Big Society

Cadet Forces

1439 Sqn Badge

Skelmersdale has units of the Air Training Corps, Army Cadet Force and Sea Cadet Corps. These units take part in the local community life and are routinely seen attending the Remembrance Sunday parade in the old town.

1439 (Skelmersdale) Squadron, Air Cadets, formed at Upholland Grammar School in 1941 as 'The Beacon Squadron' and provided airmanship training for young men and those about to join the RAF in time for the Battle of Britain. The Squadron continues to provide airmanship training to young men and women in addition to other activities. Its badge shows the Ashurst Beacon and a Canadian Maple Leaf.

The Army Cadets are part of 'S' Company of the Lancashire Force. They are based at Daniels Lane.

The Sea Cadets are also well established in Skelmersdale as "TS Rodney" and are based at Tawd Road.

Roads of Skelmersdale

Hope Island roundabout

The layout of the town is marked by its oversized roundabouts (the largest of which is "Half Mile Island" which, with a circumference of 0.7 miles, is claimed as Europe's second biggest) and a complete absence of traffic lights. Skelmersdale's road system has improved with better signage, although visitors still frequently get lost.

The New Town areas of Skelmersdale have a road-naming system where "Road" and "Street" are rarely used and single-name roads are common, e.g. Abbeywood, Fairburn, Brierfield, Thornwood. "Road", "Street", "Lane" and "Drive" do appear in road names, but only in the parts of the town (bordering on Ormskirk, St Helens and Wigan) that pre-date the New Town development.

The road names in New Town areas are also arranged in a loosely alphabetical format with large areas being defined by a single letter, for example Larkhill, Leeswood, Ledburn and Lindens all connect to Ashley Road in the Ashurst area.

Roads in the industrial estates and the main roads in the town such as Gillibrands Road follow the usual naming conventions, although the industrial estates do feature street names beginning with the same letter (such as Pikelaw Place, Penketh Place, Pinfold Place, Priorswood Place) all forpart of the Pimbo Industrial Estate.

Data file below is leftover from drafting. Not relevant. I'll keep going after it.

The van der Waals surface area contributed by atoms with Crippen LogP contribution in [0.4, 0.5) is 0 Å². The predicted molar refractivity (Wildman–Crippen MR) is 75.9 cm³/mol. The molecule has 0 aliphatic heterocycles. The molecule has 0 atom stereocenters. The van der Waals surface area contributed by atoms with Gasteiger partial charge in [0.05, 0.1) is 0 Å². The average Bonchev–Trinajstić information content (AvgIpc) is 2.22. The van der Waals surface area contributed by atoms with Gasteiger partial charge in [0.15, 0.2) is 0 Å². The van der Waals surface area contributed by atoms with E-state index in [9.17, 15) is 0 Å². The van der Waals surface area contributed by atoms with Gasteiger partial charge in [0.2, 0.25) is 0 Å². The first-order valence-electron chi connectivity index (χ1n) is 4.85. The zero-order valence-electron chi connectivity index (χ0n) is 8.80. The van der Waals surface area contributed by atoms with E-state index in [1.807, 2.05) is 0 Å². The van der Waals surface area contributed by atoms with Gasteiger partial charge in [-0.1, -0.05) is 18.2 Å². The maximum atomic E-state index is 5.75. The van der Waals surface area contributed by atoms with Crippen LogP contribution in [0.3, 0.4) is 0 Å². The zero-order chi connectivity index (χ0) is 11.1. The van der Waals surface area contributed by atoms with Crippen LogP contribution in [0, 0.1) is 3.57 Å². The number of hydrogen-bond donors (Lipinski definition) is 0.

The M58 motorway (Liverpool – Wigan Motorway) runs along the south of Skelmersdale from the nearby M6 motorway to the Switch Island interchange at Liverpool. The A570 and the A577 both provide connections.


Although consisting predominantly of housing estates, Skelmersdale has industry in the form of corporate headquarters, distribution and manufacturing:

  • Co-operative Bank[7] (Skelmersdale's single largest employer)
  • Asda distribution[8]
  • Procter & Gamble[9]
  • Walkers snack food factory
  • Turtle Wax manufacturing and headquarters
  • Matalan headquarters and distribution[10]
  • Frederick's Dairies (ice cream manufacture)

Skelmersdale's town centre is made up of The Concourse Shopping Centre,[11] colloquially known as "The Conny".

There are an abundance of smaller shopping parades in Skelmersdale which include Sandy Lane, Digmoor Parade and Ashurst Shopping Centre.


Outside links

("Wikimedia Commons" has material
about Skelmersdale)


  1. 1.0 1.1 Ward, David. "Back to the drawing board", The Guardian, 18 January 2006. Retrieved on 12 May 2008.
  2. Edward Baines, William Robert Whatton, Brooke Herford, James Croston, The history of the county palatine and duchy of Lancaster, vol. 5 (J. Heywood, 1893), p. 2
  3. Pevsner, Nikolaus, Sir (2002) North Lancashire Yale University Press, New Haven ISBN 0-300-09617-8 p. 226;
  4. Townships: Skelmersdale - A History of the County of Lancaster Volume 3 (Victoria County History), pages 282–284}}
  5. "Crime Rates for WN8 (Skelmersdale)". 2007/08. Retrieved 30 April 2008. 
  6. welcome to skelmersdale vision > progress diary
  7. "The Co-operative Group – Project Formation". Business in the Community. 2010. Retrieved 2 October 2010. 
  8. Asda Wal-Mart UK logistics and distribution centres
  9. Proctor & Gamble Celebrates Investment in Skelmersdale - Northwest Regional Development Agency
  10. Industrial retreat opens way for a 21st century city Martin Wainwright in The Guardian, 14 October 2004
  11. Welcome to The Concourse Shopping Centre


  • Wilson, L. Hugh (1964) Skelmersdale new town planning proposals : report on basic plan prepared for the Skelmersdale Development Corporation by L. Hugh Wilson, Hugh Wilson & Lewis Womersley Chartered Architects & Town Planners, with a foreword by A.J. Kentish Barnes, Chairman of the Skelmersdale Development Corporation, Skelmersdale Development Corporation;
  • Riley, Frank (1986) People in Need of a Future: A Survey of the Long-term Unemployed in Skelmersdale Ecumenical Centre, Northway, Skelmersdale;
  • Howe, Don and Frank Riley (1982) Skem – The Broken Promise: Unemployment in Skelmersdale New Town Liverpool Industrial Ecumenical Mission;